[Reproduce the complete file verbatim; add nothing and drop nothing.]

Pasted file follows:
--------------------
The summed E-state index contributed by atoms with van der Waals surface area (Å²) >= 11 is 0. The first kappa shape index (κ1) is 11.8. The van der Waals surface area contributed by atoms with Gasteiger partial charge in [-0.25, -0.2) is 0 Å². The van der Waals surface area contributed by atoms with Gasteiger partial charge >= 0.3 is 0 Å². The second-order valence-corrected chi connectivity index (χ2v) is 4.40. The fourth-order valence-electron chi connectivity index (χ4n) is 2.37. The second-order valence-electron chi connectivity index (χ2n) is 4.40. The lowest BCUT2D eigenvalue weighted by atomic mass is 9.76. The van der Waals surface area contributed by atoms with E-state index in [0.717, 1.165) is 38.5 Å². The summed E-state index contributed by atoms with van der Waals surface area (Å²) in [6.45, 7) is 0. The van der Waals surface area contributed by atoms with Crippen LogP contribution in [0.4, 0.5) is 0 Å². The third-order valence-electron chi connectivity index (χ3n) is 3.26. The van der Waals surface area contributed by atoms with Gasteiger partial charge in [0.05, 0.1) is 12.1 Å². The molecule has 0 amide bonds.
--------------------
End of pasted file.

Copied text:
The summed E-state index contributed by atoms with van der Waals surface area (Å²) >= 11 is 0. The first kappa shape index (κ1) is 11.8. The van der Waals surface area contributed by atoms with Gasteiger partial charge in [-0.25, -0.2) is 0 Å². The van der Waals surface area contributed by atoms with Gasteiger partial charge >= 0.3 is 0 Å². The second-order valence-corrected chi connectivity index (χ2v) is 4.40. The fourth-order valence-electron chi connectivity index (χ4n) is 2.37. The second-order valence-electron chi connectivity index (χ2n) is 4.40. The lowest BCUT2D eigenvalue weighted by atomic mass is 9.76. The van der Waals surface area contributed by atoms with E-state index in [0.717, 1.165) is 38.5 Å². The summed E-state index contributed by atoms with van der Waals surface area (Å²) in [6.45, 7) is 0. The van der Waals surface area contributed by atoms with Crippen LogP contribution in [0.4, 0.5) is 0 Å². The third-order valence-electron chi connectivity index (χ3n) is 3.26. The van der Waals surface area contributed by atoms with Gasteiger partial charge in [0.05, 0.1) is 12.1 Å². The molecule has 0 amide bonds.